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  • Reframing Problems in Secondary Education:Alternative Perspectives, New Insights, and Possibilities for Action
  • Mark W. Ellis, Maria Grant, and Laura Haniford

There is little disagreement that secondary education in the United States can and must be improved, with much attention given to analyses of outcomes ranging from dropout rates to academic achievement to international measures of literacy (e.g., National Center for Education Statistics, 2005). The perspectives offered by the authors of the manuscripts in this guest edited issue of The High School Journal call into question the way in which problems in secondary education are defined or framed (Cuban, 2001).

The Power of Reframing

Larry Cuban (2001) considers a problem to be "a situation in which a gap exists between what is and what ought to be" (p. 4). Typically in the field of education, the gaps that are examined arise from fixed vantage points—in essence, the same perspectives that framed problems in education 30 or more years ago are still used today. Perhaps this explains why veteran teachers often dismiss the latest trends in education; why a teacher who has spent 25 years in the classroom might shrug her shoulders when hearing about the latest "best practice," seeing its similarity to other prior attempts to reform the work she does. As one veteran teacher put it, "I've removed myself from the conversations regarding old ideas like block scheduling. This is the same tactic we tried 20 years ago, and we abandoned it then" (personal conversation, 2006). Often missing from these perspectives—both teachers' and administrators'—is a full examination of how the problems themselves have come to be identified. Exacerbating this concern is the realization that these historical perspectives tend to frame problems in ways that blame student characteristics and backgrounds for poor performance while ignoring factors such as opportunities to learn and access to information (Diversity in Mathematics Education Center for Learning and Teaching, 2007; Oakes, Wells, Jones, & Datnow, 1997).

Kathleen Collins' (2003) narrative case study of a 5th grade African American student she calls "Jay" offers an example of the power that lies within the framing of problems in education. Resulting from 18 months of work with Jay both in and out of the classroom, Collins finds that [End Page 1] "despite invitations to consider evidence of several of his positive performances in and out of school, Laura [Jay's teacher] still responded to Jay as though he were less than capable" (p. xiii). The teacher held a perspective that framed Jay's behavior—which included calling out answers and communicating with peers while doing an assignment—as outside the norm, indicative of a learning disability, and presumed his family offered poor support for his education. However, from a standpoint informed by interactions with Jay and those around him in and out of school, Collins finds him struggling to be viewed as competent within school, demonstrating competence in community-based contexts, and supported by a large network of family and community members. One common teacher perspective would target Jay as the source of his own academic problems. In contrast, Collins reframes the problem and finds that in actuality, it is the result of the way in which those in authority in school "pathologized Jay's family structure, his cultural way of being" (p. 194). Reframing the problem from this alternative perspective makes it clear that Jay's teacher's judgment of him as learning disabled and the resultant academic segregation imposed by school policies are potentially misguided and limiting. The solutions arising from Collins' understanding of Jay's struggles in school focus more on making the academic climate more receptive to Jay's cultural patterns of interaction and more attuned to his strengths in communication, collaboration, and the authoring of narratives.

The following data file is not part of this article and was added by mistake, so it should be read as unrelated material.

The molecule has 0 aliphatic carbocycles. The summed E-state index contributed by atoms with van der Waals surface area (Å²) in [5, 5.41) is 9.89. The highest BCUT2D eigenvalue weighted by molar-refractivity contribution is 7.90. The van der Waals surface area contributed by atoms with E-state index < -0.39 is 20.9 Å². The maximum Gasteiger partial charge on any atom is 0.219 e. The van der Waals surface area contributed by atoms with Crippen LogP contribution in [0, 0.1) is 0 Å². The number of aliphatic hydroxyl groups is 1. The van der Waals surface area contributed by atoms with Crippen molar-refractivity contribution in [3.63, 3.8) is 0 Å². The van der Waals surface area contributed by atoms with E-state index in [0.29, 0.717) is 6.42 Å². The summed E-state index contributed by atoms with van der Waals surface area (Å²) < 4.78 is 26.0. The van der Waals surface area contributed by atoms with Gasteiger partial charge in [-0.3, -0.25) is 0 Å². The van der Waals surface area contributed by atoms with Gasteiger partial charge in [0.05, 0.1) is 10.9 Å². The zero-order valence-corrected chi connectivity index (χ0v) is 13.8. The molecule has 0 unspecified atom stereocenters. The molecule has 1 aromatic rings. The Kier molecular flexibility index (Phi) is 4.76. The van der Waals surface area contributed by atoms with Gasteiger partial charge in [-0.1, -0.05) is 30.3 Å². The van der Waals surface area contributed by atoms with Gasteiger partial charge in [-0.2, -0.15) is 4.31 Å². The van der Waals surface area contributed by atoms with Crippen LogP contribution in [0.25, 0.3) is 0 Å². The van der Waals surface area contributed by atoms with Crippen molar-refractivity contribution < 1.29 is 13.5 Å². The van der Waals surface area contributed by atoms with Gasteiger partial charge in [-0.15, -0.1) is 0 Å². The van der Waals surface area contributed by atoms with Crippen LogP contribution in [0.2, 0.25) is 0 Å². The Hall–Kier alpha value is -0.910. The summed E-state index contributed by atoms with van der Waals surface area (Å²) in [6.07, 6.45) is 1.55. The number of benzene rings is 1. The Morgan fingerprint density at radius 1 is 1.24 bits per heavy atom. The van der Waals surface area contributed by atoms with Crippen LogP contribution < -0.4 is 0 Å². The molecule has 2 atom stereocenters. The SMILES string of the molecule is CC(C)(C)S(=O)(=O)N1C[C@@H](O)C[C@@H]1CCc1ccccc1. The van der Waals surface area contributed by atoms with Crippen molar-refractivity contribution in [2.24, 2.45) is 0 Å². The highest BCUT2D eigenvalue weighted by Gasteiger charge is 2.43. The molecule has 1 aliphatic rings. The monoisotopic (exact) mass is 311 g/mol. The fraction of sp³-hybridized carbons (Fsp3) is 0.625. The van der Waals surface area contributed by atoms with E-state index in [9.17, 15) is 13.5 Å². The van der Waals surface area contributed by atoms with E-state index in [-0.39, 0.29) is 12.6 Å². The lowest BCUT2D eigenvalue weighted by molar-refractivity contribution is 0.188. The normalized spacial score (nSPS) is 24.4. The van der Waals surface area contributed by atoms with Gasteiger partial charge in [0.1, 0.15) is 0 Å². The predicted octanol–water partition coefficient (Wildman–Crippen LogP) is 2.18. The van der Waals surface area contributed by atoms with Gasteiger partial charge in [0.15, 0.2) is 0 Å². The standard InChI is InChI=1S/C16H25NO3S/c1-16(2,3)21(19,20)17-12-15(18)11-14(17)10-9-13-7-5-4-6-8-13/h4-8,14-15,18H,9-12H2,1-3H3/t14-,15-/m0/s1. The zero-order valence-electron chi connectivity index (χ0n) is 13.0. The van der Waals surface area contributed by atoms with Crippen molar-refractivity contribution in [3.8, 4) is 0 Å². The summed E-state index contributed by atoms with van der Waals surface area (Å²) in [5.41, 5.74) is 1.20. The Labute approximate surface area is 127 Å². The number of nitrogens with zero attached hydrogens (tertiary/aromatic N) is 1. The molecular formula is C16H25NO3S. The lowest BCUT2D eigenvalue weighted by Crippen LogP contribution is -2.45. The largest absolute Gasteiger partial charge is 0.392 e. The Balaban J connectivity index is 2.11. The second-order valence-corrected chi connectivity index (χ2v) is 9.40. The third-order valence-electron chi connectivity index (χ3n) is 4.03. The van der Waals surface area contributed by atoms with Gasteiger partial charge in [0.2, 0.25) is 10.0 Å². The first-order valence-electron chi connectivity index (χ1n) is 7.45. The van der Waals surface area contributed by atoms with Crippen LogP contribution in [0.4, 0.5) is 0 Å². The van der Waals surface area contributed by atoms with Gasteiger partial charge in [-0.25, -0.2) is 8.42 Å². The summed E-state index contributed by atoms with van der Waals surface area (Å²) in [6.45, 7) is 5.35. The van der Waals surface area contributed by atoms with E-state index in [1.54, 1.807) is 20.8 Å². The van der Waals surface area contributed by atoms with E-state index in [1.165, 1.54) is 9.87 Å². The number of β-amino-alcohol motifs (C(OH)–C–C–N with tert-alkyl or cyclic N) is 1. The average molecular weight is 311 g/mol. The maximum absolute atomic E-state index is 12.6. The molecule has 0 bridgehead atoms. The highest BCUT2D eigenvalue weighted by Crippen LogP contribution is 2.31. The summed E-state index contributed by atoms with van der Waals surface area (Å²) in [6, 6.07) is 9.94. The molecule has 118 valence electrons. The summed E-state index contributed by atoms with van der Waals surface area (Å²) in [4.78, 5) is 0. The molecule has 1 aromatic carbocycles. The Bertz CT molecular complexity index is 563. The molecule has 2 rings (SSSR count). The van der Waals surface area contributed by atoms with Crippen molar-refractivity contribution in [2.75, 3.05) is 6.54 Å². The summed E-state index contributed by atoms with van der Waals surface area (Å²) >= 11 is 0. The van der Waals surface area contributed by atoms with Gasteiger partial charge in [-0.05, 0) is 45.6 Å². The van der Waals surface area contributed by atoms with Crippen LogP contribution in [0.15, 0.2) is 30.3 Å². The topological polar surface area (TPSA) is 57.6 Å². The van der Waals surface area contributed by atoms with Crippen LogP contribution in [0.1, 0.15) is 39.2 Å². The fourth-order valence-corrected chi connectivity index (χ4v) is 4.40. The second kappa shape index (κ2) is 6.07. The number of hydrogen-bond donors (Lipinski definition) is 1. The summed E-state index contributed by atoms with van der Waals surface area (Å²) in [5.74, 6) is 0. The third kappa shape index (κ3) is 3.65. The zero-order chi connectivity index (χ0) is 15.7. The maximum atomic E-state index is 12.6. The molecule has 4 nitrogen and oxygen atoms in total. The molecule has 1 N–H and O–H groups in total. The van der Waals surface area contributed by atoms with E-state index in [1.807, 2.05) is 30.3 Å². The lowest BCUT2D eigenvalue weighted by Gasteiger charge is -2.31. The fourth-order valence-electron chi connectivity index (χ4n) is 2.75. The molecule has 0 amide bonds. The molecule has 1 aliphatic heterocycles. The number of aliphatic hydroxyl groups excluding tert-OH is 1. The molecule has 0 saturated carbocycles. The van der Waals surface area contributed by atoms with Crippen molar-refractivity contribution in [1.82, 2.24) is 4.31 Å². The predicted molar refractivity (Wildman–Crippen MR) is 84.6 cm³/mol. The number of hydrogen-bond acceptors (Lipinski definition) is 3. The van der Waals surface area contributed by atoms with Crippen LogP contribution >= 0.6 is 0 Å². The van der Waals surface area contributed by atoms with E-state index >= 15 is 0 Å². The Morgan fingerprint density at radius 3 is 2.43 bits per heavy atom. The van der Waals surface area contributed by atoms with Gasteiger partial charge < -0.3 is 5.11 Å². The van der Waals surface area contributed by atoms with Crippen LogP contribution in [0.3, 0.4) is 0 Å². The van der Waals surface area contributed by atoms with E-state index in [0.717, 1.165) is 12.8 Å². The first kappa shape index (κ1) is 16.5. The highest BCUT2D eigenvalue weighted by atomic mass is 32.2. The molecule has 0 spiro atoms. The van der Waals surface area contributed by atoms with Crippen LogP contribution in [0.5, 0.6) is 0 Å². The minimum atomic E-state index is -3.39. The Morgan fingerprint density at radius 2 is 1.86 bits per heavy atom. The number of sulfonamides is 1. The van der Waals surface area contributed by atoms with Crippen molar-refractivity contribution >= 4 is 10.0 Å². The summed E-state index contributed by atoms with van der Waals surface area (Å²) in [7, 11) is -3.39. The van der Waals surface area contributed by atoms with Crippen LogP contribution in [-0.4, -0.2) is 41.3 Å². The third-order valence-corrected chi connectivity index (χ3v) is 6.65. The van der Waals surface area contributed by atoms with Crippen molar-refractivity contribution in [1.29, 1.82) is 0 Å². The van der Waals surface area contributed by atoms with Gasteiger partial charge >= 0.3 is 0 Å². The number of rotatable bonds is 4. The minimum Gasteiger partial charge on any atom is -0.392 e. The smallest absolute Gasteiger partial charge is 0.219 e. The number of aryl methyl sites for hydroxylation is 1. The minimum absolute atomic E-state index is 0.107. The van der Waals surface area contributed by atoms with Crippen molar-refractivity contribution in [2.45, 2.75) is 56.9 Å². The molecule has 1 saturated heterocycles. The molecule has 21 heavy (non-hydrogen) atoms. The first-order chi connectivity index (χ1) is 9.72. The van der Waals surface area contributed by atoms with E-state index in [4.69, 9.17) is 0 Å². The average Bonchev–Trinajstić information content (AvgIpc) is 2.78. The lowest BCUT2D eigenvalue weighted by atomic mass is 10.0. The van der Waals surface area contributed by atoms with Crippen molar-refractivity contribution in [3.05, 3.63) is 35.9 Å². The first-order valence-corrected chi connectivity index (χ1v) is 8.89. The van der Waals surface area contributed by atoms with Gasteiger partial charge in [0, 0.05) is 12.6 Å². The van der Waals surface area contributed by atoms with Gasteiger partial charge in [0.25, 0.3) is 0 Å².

In this example, given traditional power dynamics in schools and classrooms, it is the teacher's framing of the problem that will likely dominate. As a result, we believe that a clear mandate exists for those involved in educational decision-making to examine problems in different ways. Educational stakeholders must work to reframe the way in which problems are defined such that a broader range of possible solutions, some of which have been...


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